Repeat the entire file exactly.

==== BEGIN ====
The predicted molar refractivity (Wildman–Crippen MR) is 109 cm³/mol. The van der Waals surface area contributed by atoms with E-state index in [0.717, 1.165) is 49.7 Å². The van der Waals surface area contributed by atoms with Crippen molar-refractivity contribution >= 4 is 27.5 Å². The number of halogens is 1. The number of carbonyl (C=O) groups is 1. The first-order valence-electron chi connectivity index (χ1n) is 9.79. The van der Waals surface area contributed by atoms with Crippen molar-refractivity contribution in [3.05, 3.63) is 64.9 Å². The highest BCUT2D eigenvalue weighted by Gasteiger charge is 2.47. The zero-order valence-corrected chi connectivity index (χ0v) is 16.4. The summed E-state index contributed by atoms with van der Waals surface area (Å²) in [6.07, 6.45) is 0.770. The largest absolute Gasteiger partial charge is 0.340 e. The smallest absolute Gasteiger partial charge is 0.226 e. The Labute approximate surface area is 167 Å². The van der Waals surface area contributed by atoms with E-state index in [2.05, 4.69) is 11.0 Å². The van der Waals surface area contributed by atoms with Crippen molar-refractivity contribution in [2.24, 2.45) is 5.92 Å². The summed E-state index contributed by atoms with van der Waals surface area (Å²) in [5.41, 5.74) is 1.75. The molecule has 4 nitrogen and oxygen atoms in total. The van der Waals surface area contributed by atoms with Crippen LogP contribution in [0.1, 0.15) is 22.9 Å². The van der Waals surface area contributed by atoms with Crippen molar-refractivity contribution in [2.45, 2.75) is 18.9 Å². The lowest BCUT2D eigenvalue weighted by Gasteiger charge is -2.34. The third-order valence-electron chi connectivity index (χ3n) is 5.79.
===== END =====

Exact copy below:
The predicted molar refractivity (Wildman–Crippen MR) is 109 cm³/mol. The van der Waals surface area contributed by atoms with E-state index in [0.717, 1.165) is 49.7 Å². The van der Waals surface area contributed by atoms with Crippen molar-refractivity contribution >= 4 is 27.5 Å². The number of halogens is 1. The number of carbonyl (C=O) groups is 1. The first-order valence-electron chi connectivity index (χ1n) is 9.79. The van der Waals surface area contributed by atoms with Crippen molar-refractivity contribution in [3.05, 3.63) is 64.9 Å². The highest BCUT2D eigenvalue weighted by Gasteiger charge is 2.47. The zero-order valence-corrected chi connectivity index (χ0v) is 16.4. The summed E-state index contributed by atoms with van der Waals surface area (Å²) in [6.07, 6.45) is 0.770. The largest absolute Gasteiger partial charge is 0.340 e. The smallest absolute Gasteiger partial charge is 0.226 e. The Labute approximate surface area is 167 Å². The van der Waals surface area contributed by atoms with E-state index in [2.05, 4.69) is 11.0 Å². The van der Waals surface area contributed by atoms with Crippen molar-refractivity contribution in [2.24, 2.45) is 5.92 Å². The summed E-state index contributed by atoms with van der Waals surface area (Å²) in [5.41, 5.74) is 1.75. The molecule has 4 nitrogen and oxygen atoms in total. The van der Waals surface area contributed by atoms with Crippen LogP contribution in [0.1, 0.15) is 22.9 Å². The van der Waals surface area contributed by atoms with Crippen molar-refractivity contribution in [2.45, 2.75) is 18.9 Å². The lowest BCUT2D eigenvalue weighted by Gasteiger charge is -2.34. The third-order valence-electron chi connectivity index (χ3n) is 5.79.